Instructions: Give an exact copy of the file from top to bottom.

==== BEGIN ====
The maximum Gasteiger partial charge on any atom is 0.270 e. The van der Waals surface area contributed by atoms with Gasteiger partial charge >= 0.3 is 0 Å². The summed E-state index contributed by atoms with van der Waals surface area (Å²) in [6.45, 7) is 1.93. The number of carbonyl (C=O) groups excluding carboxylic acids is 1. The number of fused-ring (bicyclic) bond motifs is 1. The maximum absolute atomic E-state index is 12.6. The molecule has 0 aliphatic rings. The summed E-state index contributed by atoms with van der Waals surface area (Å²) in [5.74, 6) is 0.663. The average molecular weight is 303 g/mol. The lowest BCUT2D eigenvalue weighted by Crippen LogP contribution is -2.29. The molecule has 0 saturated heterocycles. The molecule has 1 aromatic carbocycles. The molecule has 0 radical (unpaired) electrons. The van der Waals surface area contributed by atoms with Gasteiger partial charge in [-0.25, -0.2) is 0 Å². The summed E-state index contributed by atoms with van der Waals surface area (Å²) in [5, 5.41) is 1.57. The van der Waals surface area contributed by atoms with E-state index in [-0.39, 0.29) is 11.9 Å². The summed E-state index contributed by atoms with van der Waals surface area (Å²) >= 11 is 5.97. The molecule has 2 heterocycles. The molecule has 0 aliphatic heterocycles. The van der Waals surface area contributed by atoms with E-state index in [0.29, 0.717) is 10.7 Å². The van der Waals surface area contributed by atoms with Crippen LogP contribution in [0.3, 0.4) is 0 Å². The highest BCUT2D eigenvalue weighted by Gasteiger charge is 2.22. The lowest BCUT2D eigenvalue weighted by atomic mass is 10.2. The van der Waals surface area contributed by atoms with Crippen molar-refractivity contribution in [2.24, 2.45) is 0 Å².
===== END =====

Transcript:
The maximum Gasteiger partial charge on any atom is 0.270 e. The van der Waals surface area contributed by atoms with Gasteiger partial charge >= 0.3 is 0 Å². The summed E-state index contributed by atoms with van der Waals surface area (Å²) in [6.45, 7) is 1.93. The number of carbonyl (C=O) groups excluding carboxylic acids is 1. The number of fused-ring (bicyclic) bond motifs is 1. The maximum absolute atomic E-state index is 12.6. The molecule has 0 aliphatic rings. The summed E-state index contributed by atoms with van der Waals surface area (Å²) in [5.74, 6) is 0.663. The average molecular weight is 303 g/mol. The lowest BCUT2D eigenvalue weighted by Crippen LogP contribution is -2.29. The molecule has 0 saturated heterocycles. The molecule has 1 aromatic carbocycles. The molecule has 0 radical (unpaired) electrons. The van der Waals surface area contributed by atoms with Gasteiger partial charge in [-0.25, -0.2) is 0 Å². The summed E-state index contributed by atoms with van der Waals surface area (Å²) in [5, 5.41) is 1.57. The van der Waals surface area contributed by atoms with E-state index in [-0.39, 0.29) is 11.9 Å². The summed E-state index contributed by atoms with van der Waals surface area (Å²) >= 11 is 5.97. The molecule has 2 heterocycles. The molecule has 0 aliphatic heterocycles. The van der Waals surface area contributed by atoms with E-state index in [0.29, 0.717) is 10.7 Å². The van der Waals surface area contributed by atoms with Crippen LogP contribution in [0.3, 0.4) is 0 Å². The highest BCUT2D eigenvalue weighted by Gasteiger charge is 2.22. The lowest BCUT2D eigenvalue weighted by atomic mass is 10.2. The van der Waals surface area contributed by atoms with Crippen molar-refractivity contribution in [2.24, 2.45) is 0 Å².